The new clubhouse contract was for $18,100. Pfohl built the structure and members finished the inside for an additional $2,000. NSC took out a Mortgage for $20,000 on November 4, 1966, to pay for the build. Funds for the wrought iron railing, paneled walls and the bar were raised through donations and garage sales. The furniture in the main room was purchased by the women, who raised the money from a fashion show held at the Buffalo Launch Club. The men of the club, spearheaded by PC Jim Holler, handmade wooden chairs, engraved with NSC initials, that lined the entire exterior deck of the clubhouse.
True to its mission of promoting the sport of boating and the science of seamanship, NSC has a rich history of teaching sailing. In the early 70’s PC Herm Holler brought the first Sunfish to the Club. This was the beginning of a large fleet of Sunfish and Lasers and the beginning of single-handed racing at NSC. By the mid 70’s, PC Judy Walker had started a successful women’s sailing training program using Lightning and Sunfish class boats. That progressed into a long series of junior sailing programs conducted then by Nora Clements, PC Bob Starck and PC Cal Schmiege until 1994, when most of the junior sailors grew up and moved on. The junior sailing program, and racing in general at NSC, remained dormant for several years until it was resurrected in 2001 with more than 35 junior sailors enrolled for the 2001 Junior Sailing Program! Chuck Meyer Jr. is largely credit with resurrecting the junior sailing program back in 2001 and has been assisted by a host of helping instructors throughout the years. The Chuck Meyer Jr. Memorial Junior Sailing Camp uses Sunfish, Lasers and adult-guided Sharks to teach children from the ages of 9-18 how to sail. The program currently runs for one week and is typically the week following the fourth of July. Interested students should sign up on NSC’s website, www.niagarasailingclub.com.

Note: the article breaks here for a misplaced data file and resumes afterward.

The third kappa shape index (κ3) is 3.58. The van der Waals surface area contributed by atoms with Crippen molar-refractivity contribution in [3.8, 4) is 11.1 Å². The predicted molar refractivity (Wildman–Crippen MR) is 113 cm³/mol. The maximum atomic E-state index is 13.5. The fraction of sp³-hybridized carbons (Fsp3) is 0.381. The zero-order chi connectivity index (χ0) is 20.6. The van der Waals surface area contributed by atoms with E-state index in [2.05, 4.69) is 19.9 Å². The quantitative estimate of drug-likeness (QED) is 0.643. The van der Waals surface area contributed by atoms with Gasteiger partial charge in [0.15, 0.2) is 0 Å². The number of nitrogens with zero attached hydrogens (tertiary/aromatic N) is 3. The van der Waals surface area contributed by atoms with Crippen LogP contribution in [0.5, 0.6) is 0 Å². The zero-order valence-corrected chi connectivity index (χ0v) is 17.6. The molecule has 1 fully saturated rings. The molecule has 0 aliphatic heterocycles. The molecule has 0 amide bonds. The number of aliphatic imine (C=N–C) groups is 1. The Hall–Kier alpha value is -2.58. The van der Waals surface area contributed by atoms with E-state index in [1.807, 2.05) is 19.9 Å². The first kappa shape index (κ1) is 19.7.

A fact not well known about NSC is that in 1941, when Bernice Groskopf Dickey was elected Commodore, when NSC’s first clubhouse was being built, she was known to be the only woman Commodore of a yacht club in the United States at that time. Since then, NSC has encouraged and promoted woman Commodores and has had four lady commodores, PC Diane Knight, PC Candy Mc-Combs, PC Judy Walker and PC Sue Dobmeier. As of 2022, two current Flag Officers are women and are in line for Commodore positions.
In 1984 NSC held its Golden Jubilee (1934-1984) with a gala party on Saturday, August 4th. It was attended by many past and present members including Charter Members PC Herm Holler and PC Bernie Start. In 1987 NSC held a Mortgage Burning Party. The “new” 1965 clubhouse was paid for! Among those in attendance was Dorothy Blake, wife of Building Committee Chairman, PC Jerry Blake.
One of the many traditions of NSC relates to it’s Commodore Punch Bowl. In 1956, when improvements were being made to the first clubhouse, PC George (Bud) and Lois Kroening and PC Jerry and Dorothy Blake had Don Beverage create a large wooden base on which an even larger chrome steel bowl was mounted. The base includes small chromes plates with the name of each commodore. A deed of gift was hand lettered by Lois Kroening and was signed by the Charter Members. This bowl is used to this day at Opening Day/Flag Raising events. The bowl has its own special ladle and only Past Commodores have the privilege of serving guests out of this very special bowl.
NSC flourished with families, recreational sailing, racing, competitions, picnics and events from the 1940-1990’s. Then much of membership began to age, and their children moved on to form their own lives.